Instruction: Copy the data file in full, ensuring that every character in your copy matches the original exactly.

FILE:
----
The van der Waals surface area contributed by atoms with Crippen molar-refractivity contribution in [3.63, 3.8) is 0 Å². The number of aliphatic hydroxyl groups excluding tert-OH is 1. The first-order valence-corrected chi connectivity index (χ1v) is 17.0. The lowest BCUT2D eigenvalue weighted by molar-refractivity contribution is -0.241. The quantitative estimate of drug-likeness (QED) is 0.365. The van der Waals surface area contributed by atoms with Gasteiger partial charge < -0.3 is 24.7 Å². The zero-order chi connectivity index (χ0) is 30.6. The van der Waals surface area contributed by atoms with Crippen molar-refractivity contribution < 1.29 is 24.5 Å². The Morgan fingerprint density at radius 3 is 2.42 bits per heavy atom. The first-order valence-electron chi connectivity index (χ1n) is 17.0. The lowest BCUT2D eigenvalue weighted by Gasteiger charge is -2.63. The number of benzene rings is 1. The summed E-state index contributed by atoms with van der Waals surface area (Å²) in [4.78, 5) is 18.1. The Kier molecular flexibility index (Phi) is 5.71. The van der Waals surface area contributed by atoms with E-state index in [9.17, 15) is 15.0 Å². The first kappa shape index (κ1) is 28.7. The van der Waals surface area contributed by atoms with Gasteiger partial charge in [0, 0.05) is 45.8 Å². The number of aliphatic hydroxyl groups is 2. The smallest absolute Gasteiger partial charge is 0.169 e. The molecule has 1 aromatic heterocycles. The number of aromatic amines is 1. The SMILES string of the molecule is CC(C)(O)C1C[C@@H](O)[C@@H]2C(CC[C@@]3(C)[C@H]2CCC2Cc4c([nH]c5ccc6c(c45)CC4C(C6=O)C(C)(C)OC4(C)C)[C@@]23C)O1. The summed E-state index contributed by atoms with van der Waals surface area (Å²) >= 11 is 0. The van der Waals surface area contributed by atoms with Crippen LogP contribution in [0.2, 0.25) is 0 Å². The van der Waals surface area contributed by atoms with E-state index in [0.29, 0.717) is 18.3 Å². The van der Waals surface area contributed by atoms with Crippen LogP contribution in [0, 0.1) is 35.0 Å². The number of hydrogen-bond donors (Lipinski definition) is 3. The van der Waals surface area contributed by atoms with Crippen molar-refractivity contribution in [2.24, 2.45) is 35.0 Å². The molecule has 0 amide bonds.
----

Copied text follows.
The van der Waals surface area contributed by atoms with Crippen molar-refractivity contribution in [3.63, 3.8) is 0 Å². The number of aliphatic hydroxyl groups excluding tert-OH is 1. The first-order valence-corrected chi connectivity index (χ1v) is 17.0. The lowest BCUT2D eigenvalue weighted by molar-refractivity contribution is -0.241. The quantitative estimate of drug-likeness (QED) is 0.365. The van der Waals surface area contributed by atoms with Gasteiger partial charge < -0.3 is 24.7 Å². The zero-order chi connectivity index (χ0) is 30.6. The van der Waals surface area contributed by atoms with Crippen molar-refractivity contribution < 1.29 is 24.5 Å². The Morgan fingerprint density at radius 3 is 2.42 bits per heavy atom. The first-order valence-electron chi connectivity index (χ1n) is 17.0. The lowest BCUT2D eigenvalue weighted by Gasteiger charge is -2.63. The number of benzene rings is 1. The summed E-state index contributed by atoms with van der Waals surface area (Å²) in [4.78, 5) is 18.1. The Kier molecular flexibility index (Phi) is 5.71. The van der Waals surface area contributed by atoms with E-state index in [9.17, 15) is 15.0 Å². The first kappa shape index (κ1) is 28.7. The van der Waals surface area contributed by atoms with Gasteiger partial charge in [0, 0.05) is 45.8 Å². The number of aliphatic hydroxyl groups is 2. The smallest absolute Gasteiger partial charge is 0.169 e. The molecule has 1 aromatic heterocycles. The number of aromatic amines is 1. The SMILES string of the molecule is CC(C)(O)C1C[C@@H](O)[C@@H]2C(CC[C@@]3(C)[C@H]2CCC2Cc4c([nH]c5ccc6c(c45)CC4C(C6=O)C(C)(C)OC4(C)C)[C@@]23C)O1. The summed E-state index contributed by atoms with van der Waals surface area (Å²) >= 11 is 0. The van der Waals surface area contributed by atoms with Crippen LogP contribution in [0.2, 0.25) is 0 Å². The van der Waals surface area contributed by atoms with E-state index in [0.29, 0.717) is 18.3 Å². The van der Waals surface area contributed by atoms with Crippen LogP contribution in [0, 0.1) is 35.0 Å². The number of hydrogen-bond donors (Lipinski definition) is 3. The van der Waals surface area contributed by atoms with Crippen molar-refractivity contribution in [2.24, 2.45) is 35.0 Å². The molecule has 0 amide bonds.